Lost in the Stacks: Ogallala aquifer farewell

Once there was a verdant spot near the Cimarron River in southwest Kansas where weary, thirsty travelers could access clear spring water. Dubbed “Wagon Bed Springs” this welcome spot of rest and refreshment was an important stop on the Sante Fe Trail. Lucas Bessire’s grandmother Fern, a passionate local historian, was instrumental in marking the correct location of the springs. It was Lucas Bessire’s great-grandfather RW who destroyed the springs by depleting the groundwater – the Ogallala aquifer – with his pivot irrigation.  

In his award-winning book Running Out: In Search of Water on the High Plains, Lucas Bessire explores what the depletion of the Ogallala aquifer means for the land and the people of the Plains. Stretching from Texas to South Dakota, the Ogallala aquifer supplies irrigation for one third of the United States. Groundwater pumped from this ancient inland sea irrigates a bounty of water-intensive crops such as corn and alfalfa that nature never intended for the arid High Plains. Despite the green fields and plentiful harvests, the dry wells and vanished rivers of southwest Kansas tell another story: the Ogallala aquifer is running out of water. 

Bessire spoke with farmers, family members, bankers, crop insurers, those in favor of squeezing every drop from the aquifer and others actively supporting conservation. He discovered many are complicit in groundwater loss, but few are villains in the complex and interconnected world of agribusiness. Farmers over pump and double crop to pay off debts. Local water management boards advocate for “controlled depletion” to bolster the economy. State government struggles to implement meaningful policy to slow depletion when profit and growth conflict with conservation.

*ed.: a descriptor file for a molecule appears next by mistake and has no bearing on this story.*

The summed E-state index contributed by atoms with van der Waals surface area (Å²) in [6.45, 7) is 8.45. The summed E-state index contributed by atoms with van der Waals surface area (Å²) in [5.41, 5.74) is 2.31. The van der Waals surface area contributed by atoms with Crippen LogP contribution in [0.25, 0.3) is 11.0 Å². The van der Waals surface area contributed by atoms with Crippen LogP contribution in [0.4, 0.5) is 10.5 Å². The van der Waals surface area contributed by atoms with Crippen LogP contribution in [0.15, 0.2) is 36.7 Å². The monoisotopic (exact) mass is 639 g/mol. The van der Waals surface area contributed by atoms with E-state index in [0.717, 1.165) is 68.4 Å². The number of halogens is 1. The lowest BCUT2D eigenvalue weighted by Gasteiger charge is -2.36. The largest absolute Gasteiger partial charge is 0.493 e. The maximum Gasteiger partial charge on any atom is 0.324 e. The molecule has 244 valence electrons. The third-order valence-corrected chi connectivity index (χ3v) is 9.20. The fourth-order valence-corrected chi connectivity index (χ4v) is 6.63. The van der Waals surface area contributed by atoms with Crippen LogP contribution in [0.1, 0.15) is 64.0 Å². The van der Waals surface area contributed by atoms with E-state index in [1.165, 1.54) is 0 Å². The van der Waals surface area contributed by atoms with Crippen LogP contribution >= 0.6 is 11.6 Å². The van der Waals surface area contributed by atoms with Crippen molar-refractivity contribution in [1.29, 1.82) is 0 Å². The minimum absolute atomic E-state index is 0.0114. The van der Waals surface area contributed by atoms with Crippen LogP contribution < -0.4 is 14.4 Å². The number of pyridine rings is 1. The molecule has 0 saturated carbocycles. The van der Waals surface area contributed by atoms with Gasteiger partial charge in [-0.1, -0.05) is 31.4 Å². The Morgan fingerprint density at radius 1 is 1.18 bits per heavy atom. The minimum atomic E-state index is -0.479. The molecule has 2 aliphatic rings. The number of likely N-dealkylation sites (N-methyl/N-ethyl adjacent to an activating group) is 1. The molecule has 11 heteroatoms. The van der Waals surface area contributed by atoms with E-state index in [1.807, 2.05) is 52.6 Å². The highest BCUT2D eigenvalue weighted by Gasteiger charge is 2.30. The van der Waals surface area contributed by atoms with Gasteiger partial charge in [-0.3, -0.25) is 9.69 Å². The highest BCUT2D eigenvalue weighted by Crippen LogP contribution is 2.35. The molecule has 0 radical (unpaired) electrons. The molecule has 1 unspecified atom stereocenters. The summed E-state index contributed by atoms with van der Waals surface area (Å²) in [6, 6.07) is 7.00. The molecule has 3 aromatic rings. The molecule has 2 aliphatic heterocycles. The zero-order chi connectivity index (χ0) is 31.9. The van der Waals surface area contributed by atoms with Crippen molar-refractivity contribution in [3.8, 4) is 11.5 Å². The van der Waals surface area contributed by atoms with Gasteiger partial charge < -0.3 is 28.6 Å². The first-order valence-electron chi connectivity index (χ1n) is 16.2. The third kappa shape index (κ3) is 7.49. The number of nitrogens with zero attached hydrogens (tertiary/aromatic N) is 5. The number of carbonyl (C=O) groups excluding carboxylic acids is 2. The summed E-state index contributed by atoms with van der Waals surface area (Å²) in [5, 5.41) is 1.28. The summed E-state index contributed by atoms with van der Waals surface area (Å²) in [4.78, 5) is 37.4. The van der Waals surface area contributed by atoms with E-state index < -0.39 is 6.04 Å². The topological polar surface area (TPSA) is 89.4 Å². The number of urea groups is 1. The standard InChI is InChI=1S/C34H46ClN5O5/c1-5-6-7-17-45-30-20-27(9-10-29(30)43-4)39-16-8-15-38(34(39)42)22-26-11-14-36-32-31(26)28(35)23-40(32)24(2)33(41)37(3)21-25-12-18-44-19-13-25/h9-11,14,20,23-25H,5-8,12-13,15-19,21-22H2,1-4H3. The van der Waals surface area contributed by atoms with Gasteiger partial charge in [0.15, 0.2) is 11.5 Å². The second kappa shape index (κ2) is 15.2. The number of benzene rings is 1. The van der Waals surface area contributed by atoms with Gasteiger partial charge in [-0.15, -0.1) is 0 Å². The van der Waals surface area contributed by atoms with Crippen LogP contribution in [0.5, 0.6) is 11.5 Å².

The theme of depletion pervades Running Out – depletion of water, depletion of land, and depletion of time, resources and relationships. Bessire remembers an old bison bone he found as a child and reflects on the extermination of the fabled roaming buffalo. He meditates upon a trip he took with his Grandmother Fern to the nearby site of the Sand Creek massacre and the genocide of the Native American peoples. With so much loss, inevitably Running Out reads like an elegy for not just the Ogallala aquifer but also for the land and the people of the High Plains. Beautifully written and emotionally resonant, Running Out is a cry from the heart for us all to pay attention to the loss of a vital resource.

Author Talk April 21, 2022

Hear Bessire talk about his work and ask him questions during his author talk at the library Thu, April 21, 7-9pm in Claire’s Courtyard. His presentation is part of the National Book Foundation Presents the Power of Choice Author Talk with National Book Award-honored author and Kansas native Lucas Bessire and 2020 Fiction Longlist author Megha Majumdar. They will examine the power of choice in their two books with moderator Huascar Medina, Kansas Poet Laureate.

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Constant reader, book selector, shameless promoter of good reads - these are just a few of the things I do as a Collection Development Professional. I love sharing the hidden gems in our nonfiction collection!